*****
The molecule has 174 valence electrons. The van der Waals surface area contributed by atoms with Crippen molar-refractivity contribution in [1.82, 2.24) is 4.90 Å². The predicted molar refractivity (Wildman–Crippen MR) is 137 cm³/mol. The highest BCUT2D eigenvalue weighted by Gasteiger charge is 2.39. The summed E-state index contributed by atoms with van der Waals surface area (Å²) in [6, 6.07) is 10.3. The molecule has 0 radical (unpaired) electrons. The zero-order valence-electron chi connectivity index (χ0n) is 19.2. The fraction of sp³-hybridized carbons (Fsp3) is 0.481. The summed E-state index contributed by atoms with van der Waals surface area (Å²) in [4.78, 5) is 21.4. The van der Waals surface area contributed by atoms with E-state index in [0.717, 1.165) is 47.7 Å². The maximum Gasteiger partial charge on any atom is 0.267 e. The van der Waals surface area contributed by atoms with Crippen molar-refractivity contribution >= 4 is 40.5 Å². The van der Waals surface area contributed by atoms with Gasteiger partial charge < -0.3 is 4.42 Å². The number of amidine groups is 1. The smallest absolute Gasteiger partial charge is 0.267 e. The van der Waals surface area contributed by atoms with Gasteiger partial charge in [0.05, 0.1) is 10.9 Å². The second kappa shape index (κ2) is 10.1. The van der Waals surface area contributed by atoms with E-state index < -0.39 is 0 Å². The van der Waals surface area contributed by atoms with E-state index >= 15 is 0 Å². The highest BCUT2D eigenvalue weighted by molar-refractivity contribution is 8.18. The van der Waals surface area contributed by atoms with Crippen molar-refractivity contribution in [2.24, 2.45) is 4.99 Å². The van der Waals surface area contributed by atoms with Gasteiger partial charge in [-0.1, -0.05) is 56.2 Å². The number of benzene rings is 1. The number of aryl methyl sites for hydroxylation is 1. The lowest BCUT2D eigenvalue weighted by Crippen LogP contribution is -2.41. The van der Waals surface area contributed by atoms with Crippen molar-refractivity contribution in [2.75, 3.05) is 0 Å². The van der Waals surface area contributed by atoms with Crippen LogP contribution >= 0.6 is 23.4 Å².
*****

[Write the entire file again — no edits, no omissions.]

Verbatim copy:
The molecule has 174 valence electrons. The van der Waals surface area contributed by atoms with Crippen molar-refractivity contribution in [1.82, 2.24) is 4.90 Å². The predicted molar refractivity (Wildman–Crippen MR) is 137 cm³/mol. The highest BCUT2D eigenvalue weighted by Gasteiger charge is 2.39. The summed E-state index contributed by atoms with van der Waals surface area (Å²) in [6, 6.07) is 10.3. The molecule has 0 radical (unpaired) electrons. The zero-order valence-electron chi connectivity index (χ0n) is 19.2. The fraction of sp³-hybridized carbons (Fsp3) is 0.481. The summed E-state index contributed by atoms with van der Waals surface area (Å²) in [4.78, 5) is 21.4. The van der Waals surface area contributed by atoms with E-state index in [0.717, 1.165) is 47.7 Å². The maximum Gasteiger partial charge on any atom is 0.267 e. The van der Waals surface area contributed by atoms with Crippen molar-refractivity contribution >= 4 is 40.5 Å². The van der Waals surface area contributed by atoms with Gasteiger partial charge < -0.3 is 4.42 Å². The number of amidine groups is 1. The smallest absolute Gasteiger partial charge is 0.267 e. The van der Waals surface area contributed by atoms with Gasteiger partial charge in [0.05, 0.1) is 10.9 Å². The second kappa shape index (κ2) is 10.1. The van der Waals surface area contributed by atoms with E-state index < -0.39 is 0 Å². The van der Waals surface area contributed by atoms with E-state index >= 15 is 0 Å². The highest BCUT2D eigenvalue weighted by molar-refractivity contribution is 8.18. The van der Waals surface area contributed by atoms with Crippen molar-refractivity contribution in [2.24, 2.45) is 4.99 Å². The van der Waals surface area contributed by atoms with Gasteiger partial charge in [-0.1, -0.05) is 56.2 Å². The number of benzene rings is 1. The number of aryl methyl sites for hydroxylation is 1. The lowest BCUT2D eigenvalue weighted by Crippen LogP contribution is -2.41. The van der Waals surface area contributed by atoms with Crippen molar-refractivity contribution in [2.75, 3.05) is 0 Å². The van der Waals surface area contributed by atoms with Crippen LogP contribution >= 0.6 is 23.4 Å².